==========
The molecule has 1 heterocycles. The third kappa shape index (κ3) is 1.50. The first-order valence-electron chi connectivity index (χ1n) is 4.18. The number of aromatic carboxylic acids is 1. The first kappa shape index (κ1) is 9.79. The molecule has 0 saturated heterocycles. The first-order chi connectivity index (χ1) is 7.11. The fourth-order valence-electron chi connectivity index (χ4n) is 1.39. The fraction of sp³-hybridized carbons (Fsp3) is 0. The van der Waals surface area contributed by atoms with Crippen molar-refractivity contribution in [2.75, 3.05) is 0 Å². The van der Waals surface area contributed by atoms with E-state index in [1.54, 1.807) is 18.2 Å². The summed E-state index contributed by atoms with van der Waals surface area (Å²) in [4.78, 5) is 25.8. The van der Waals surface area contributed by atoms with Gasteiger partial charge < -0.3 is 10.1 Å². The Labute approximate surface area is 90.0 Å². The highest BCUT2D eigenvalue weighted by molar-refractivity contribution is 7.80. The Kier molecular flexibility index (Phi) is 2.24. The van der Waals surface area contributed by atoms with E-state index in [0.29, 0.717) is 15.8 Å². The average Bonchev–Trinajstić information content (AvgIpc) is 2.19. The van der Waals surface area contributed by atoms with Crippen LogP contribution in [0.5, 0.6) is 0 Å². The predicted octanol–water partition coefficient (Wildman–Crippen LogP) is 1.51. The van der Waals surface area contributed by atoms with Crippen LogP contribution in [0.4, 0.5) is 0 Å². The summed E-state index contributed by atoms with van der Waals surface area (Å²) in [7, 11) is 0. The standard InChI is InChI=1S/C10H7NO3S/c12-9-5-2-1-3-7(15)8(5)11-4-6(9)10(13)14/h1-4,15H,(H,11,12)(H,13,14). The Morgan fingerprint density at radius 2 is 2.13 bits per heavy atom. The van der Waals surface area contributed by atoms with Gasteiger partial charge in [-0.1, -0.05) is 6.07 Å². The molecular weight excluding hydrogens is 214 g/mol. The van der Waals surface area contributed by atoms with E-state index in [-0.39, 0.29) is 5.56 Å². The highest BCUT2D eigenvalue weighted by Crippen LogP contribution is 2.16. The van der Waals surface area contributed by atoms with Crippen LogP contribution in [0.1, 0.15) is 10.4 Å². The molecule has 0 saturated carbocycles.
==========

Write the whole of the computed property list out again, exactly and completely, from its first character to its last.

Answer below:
The molecule has 1 heterocycles. The third kappa shape index (κ3) is 1.50. The first-order valence-electron chi connectivity index (χ1n) is 4.18. The number of aromatic carboxylic acids is 1. The first kappa shape index (κ1) is 9.79. The molecule has 0 saturated heterocycles. The first-order chi connectivity index (χ1) is 7.11. The fourth-order valence-electron chi connectivity index (χ4n) is 1.39. The fraction of sp³-hybridized carbons (Fsp3) is 0. The van der Waals surface area contributed by atoms with Crippen molar-refractivity contribution in [2.75, 3.05) is 0 Å². The van der Waals surface area contributed by atoms with E-state index in [1.54, 1.807) is 18.2 Å². The summed E-state index contributed by atoms with van der Waals surface area (Å²) in [4.78, 5) is 25.8. The van der Waals surface area contributed by atoms with Gasteiger partial charge < -0.3 is 10.1 Å². The Labute approximate surface area is 90.0 Å². The highest BCUT2D eigenvalue weighted by molar-refractivity contribution is 7.80. The Kier molecular flexibility index (Phi) is 2.24. The van der Waals surface area contributed by atoms with E-state index in [0.29, 0.717) is 15.8 Å². The average Bonchev–Trinajstić information content (AvgIpc) is 2.19. The van der Waals surface area contributed by atoms with Crippen LogP contribution in [0.5, 0.6) is 0 Å². The predicted octanol–water partition coefficient (Wildman–Crippen LogP) is 1.51. The van der Waals surface area contributed by atoms with Crippen LogP contribution in [0.4, 0.5) is 0 Å². The summed E-state index contributed by atoms with van der Waals surface area (Å²) in [7, 11) is 0. The standard InChI is InChI=1S/C10H7NO3S/c12-9-5-2-1-3-7(15)8(5)11-4-6(9)10(13)14/h1-4,15H,(H,11,12)(H,13,14). The Morgan fingerprint density at radius 2 is 2.13 bits per heavy atom. The van der Waals surface area contributed by atoms with Gasteiger partial charge in [-0.1, -0.05) is 6.07 Å². The molecular weight excluding hydrogens is 214 g/mol. The van der Waals surface area contributed by atoms with E-state index in [-0.39, 0.29) is 5.56 Å². The highest BCUT2D eigenvalue weighted by Crippen LogP contribution is 2.16. The van der Waals surface area contributed by atoms with Crippen LogP contribution in [0.1, 0.15) is 10.4 Å². The molecule has 0 saturated carbocycles.